Linda McQuaig

Journalist and best-selling author Linda McQuaig has developed a reputation for challenging the establishment.

As a reporter for The Globe and Mail, she won a National Newspaper Award in 1989 for a series of articles which sparked a public inquiry into the activities of Ontario political lobbyist Patti Starr, and eventually led to Starr's imprisonment.

As a Senior Writer for Maclean's magazine, McQuaig (along with business writer Ian Austen) probed the early business dealings of Conrad Black, uncovering how Black used political connections to avoid prosecution. An irate Black suggested on CBC radio that McQuaig should be horsewhipped.

In 1991, she was awarded an Atkinson Fellowship for Journalism in Public Policy to study the social welfare systems in Europe and North America.

McQuaig has been a rare voice in the mainstream media challenging the prevailing economic and political dogma — as a columnist in the financial pages of the National Post in the late 1990s, and since 2002, as an op-ed columnist in the Toronto Star.

She has also taken on the status quo in a series of controversial books — including seven national best-sellers — such as Shooting the Hippo (short-listed for the Governor General's Award for Non-Fiction), The Cult of Impotence and It's the Crude, Dude: War, Big Oil and the Fight for the Planet. Her most recent book is Holding the Bully's Coat: Canada and the U.S. Empire.

Columnists
Jun 16, 2009

Who's calling shots for Liberals?

Lisa Raitt's taped comments raise questions about what role the banks may have played in nixing the coalition, and also what power they wield over the severely financially strapped Liberal party.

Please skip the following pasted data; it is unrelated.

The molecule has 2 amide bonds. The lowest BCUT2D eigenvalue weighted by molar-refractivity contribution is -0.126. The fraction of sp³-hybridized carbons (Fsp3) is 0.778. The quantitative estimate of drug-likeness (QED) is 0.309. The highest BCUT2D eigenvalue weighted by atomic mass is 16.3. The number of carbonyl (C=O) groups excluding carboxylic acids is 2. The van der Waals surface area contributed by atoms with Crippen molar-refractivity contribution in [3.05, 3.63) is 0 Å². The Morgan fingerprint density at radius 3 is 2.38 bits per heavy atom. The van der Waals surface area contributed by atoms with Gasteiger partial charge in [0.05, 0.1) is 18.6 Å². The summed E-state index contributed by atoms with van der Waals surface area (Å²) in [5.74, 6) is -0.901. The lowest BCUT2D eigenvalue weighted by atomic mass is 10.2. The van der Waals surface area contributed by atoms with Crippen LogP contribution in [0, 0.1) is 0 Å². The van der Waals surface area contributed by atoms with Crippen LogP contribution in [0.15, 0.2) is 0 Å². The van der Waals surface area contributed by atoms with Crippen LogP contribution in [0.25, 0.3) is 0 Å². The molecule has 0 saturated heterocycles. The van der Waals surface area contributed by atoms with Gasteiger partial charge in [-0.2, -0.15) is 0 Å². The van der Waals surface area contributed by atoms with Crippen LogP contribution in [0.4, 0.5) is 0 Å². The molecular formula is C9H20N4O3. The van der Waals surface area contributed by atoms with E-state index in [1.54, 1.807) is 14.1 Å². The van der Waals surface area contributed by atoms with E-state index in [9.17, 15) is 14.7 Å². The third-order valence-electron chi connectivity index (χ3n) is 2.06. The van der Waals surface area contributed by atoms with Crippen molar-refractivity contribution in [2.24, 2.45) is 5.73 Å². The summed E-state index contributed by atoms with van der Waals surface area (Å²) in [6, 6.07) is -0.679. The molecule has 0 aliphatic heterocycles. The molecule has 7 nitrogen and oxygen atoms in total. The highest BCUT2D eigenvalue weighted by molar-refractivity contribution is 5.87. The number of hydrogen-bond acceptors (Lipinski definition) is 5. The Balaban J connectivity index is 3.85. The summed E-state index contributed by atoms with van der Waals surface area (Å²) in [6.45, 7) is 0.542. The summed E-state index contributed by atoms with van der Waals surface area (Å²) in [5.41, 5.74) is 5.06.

Columnists
Jun 2, 2009

Tories wield the deficit truncheon

Despite a decade of huge budget surpluses, neither the Liberals nor the Conservatives invested in our public services, which would have distributed benefits far more widely than tax cuts.
Columnists
May 19, 2009

Relentless secrecy on payments

If it had just been that former prime minister Brian Mulroney took hundreds of thousands of dollars in cash payments and failed to report the income for six years, it would be quite a story.
Columnists
May 5, 2009

A peace plank for Ignatieff

A decision by Ignatieff to challenge the Conservative drift toward militarism would do the country -- and the world -- a service, while also making him seem less of an empty vessel.
Columnists
Apr 21, 2009

Corporate elite settles an old score

In demanding wage concessions of up to $19 an hour, auto company executives and the Harper government are hoping to deflect public anger for the economic meltdown onto those who assemble cars.
Columnists
Apr 7, 2009

PM feared Galloway's message

George Galloway poses a threat to Stephen Harper's ability to sell Canadians on our involvement in the Afghan war and on Ottawa's support for Israel in its battle against the Palestinians.
Columnists
Nov 17, 2003

Listen to Chretien's parting words

One thing that became clear last week was how badly media pundits wanted to see the end of Jean Chrétien. Paul Martin has long been the darling of the media-commentator set, and their impa

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